I could feed myself for 2 weeks with P1600. 3 weeks, if I’m particularly thrifty (WHICH I AM NOT. WHEN IT COMES TO FOOD).
This perplexity with cosmetics stems mostly from my abhorrence of it. In my personal opinion, cosmetics serve to reinforce appearance-based preconceptions. One who places weight on how he or she looks tends to judge other people by the same standard. That is shallow-minded thinking. It’s okay to mind how you look, of course, but when cosmetics come into play, you begin to put yourself on an artificial pedestal. Whatever happened to natural looks? I dream of the time where people could master — as Tinaii puts it — ‘the art of not caring’.
At the end of the day, how you value yourself is truly measured by your capabilities, not your face, your skin, your hair or your nails.
While I type this, by the way, I consult with Catherine. She did make a good point by saying men are willing to pull out P5000 for a pair of shoes, P2000 for a game disc, and in my case, P2500 for a pair of earphones.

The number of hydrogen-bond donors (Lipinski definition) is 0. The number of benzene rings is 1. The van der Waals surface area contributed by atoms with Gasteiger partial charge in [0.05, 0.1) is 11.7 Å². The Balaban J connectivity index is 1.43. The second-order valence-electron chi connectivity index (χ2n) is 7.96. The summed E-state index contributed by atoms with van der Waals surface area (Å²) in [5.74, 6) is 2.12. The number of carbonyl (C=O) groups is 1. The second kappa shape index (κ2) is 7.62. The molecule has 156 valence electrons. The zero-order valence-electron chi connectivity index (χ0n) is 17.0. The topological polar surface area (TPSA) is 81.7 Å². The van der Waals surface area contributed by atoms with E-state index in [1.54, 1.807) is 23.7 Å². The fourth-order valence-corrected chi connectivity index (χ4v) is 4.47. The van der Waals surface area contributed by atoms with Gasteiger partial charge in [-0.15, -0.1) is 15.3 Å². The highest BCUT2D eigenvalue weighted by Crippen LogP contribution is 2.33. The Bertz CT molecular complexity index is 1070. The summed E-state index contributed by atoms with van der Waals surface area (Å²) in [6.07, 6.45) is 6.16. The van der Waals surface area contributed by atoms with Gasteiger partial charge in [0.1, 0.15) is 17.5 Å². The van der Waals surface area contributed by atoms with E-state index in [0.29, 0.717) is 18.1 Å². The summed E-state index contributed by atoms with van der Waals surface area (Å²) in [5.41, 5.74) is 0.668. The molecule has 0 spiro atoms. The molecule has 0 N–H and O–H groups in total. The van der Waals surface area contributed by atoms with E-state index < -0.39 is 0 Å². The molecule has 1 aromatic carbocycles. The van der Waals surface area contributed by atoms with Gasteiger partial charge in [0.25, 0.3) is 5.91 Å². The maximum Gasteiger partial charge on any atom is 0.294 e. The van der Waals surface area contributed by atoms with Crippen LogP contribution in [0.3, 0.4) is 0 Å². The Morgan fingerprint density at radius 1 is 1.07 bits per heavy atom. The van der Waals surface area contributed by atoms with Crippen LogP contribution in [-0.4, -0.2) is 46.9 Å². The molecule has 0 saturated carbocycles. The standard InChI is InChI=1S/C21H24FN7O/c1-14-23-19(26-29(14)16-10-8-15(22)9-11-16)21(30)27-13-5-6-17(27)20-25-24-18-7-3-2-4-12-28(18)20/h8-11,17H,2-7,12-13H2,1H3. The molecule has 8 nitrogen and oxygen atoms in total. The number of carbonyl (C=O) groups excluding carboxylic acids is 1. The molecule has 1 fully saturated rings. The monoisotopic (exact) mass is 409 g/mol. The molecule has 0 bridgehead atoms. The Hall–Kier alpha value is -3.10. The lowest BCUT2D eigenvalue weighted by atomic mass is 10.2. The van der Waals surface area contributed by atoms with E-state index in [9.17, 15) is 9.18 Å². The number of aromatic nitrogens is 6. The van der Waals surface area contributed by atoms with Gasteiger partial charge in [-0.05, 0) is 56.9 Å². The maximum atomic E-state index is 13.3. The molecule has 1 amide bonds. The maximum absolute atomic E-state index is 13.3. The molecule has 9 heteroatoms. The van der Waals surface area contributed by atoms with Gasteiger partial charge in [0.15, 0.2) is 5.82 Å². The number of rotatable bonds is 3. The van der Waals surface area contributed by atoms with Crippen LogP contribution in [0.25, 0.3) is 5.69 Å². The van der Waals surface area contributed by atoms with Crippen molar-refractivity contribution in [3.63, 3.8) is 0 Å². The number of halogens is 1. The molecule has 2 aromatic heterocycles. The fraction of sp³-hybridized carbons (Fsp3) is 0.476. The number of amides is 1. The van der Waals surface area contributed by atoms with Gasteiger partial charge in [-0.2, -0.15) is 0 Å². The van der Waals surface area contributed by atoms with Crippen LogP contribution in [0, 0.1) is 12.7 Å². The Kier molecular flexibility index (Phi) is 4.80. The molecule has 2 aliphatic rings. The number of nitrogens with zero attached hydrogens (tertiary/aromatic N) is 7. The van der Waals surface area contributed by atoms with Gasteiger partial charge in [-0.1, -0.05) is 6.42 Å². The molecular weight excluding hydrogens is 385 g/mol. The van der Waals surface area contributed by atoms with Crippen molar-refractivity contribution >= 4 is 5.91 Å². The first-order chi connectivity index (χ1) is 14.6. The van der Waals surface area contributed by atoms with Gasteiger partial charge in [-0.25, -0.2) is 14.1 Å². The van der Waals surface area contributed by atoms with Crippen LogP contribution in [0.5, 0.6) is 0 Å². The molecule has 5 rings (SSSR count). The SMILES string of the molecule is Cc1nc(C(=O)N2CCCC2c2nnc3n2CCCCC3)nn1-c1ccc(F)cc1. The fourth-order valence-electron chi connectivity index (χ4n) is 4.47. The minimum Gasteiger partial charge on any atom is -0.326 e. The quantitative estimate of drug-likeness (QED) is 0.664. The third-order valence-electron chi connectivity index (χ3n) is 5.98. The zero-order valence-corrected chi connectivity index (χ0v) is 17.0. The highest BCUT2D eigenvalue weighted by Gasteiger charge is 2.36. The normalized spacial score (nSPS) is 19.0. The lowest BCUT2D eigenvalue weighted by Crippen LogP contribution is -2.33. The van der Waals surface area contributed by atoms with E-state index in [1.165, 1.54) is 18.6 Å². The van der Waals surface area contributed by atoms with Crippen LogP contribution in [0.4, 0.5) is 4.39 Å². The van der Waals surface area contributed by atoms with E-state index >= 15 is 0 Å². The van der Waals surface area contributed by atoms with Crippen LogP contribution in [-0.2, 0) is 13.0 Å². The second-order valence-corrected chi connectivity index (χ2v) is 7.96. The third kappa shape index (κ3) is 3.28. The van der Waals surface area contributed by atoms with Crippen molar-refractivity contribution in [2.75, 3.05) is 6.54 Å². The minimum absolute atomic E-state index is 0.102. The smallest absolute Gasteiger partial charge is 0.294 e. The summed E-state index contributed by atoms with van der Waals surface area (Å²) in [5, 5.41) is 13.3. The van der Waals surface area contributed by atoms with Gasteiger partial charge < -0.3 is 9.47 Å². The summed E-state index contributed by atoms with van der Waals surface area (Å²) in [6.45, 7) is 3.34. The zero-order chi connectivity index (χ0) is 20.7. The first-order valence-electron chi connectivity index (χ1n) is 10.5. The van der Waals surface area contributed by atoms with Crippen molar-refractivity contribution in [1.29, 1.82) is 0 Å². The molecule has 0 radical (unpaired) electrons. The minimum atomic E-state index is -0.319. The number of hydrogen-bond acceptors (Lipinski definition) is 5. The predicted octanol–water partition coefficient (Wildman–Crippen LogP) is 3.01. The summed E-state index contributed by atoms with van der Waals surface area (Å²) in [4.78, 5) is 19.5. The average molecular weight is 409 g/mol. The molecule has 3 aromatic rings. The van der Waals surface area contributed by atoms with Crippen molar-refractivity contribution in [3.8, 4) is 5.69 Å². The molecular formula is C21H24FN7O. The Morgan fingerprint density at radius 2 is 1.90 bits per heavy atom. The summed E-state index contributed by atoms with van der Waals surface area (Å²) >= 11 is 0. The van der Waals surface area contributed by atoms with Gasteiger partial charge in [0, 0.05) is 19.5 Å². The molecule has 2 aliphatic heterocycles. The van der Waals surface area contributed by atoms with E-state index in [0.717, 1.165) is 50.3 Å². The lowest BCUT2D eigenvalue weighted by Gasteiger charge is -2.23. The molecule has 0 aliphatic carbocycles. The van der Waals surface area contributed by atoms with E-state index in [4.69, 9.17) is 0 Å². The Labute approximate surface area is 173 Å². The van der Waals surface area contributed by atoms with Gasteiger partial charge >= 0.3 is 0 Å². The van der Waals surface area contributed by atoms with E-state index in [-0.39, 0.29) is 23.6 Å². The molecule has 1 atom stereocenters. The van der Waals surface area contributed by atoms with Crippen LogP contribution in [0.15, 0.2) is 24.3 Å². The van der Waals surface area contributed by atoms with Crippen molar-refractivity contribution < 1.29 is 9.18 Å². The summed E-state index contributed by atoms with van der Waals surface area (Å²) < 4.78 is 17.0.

3) Another recent realization has something to do with loathing, particularly with people. Most, if not all of us, have a person (sometimes, plural) we have negative feelings for. Most of the time, it’s only momentarily — your parents scold you, your boss berates you, your friend beats you in a game, your older brother beats you in a game and teases you all afternoon for it, your grandfather yells at you for being too near (when I’m actually a good 2 meters away from the car in front of me), your dog peed on your bed, you dog took a dump on your bed, your little sister refuses to eat her vegetables, your parents made you eat vegetables etc etc etc.
We get by with those negative feels with people once we are able to release them. Once we are able to express to these people how bad we feel, it’s done. Once we let it out, we feel better. Especially if you are able to tell these feelings to the actual sources of bad vibes.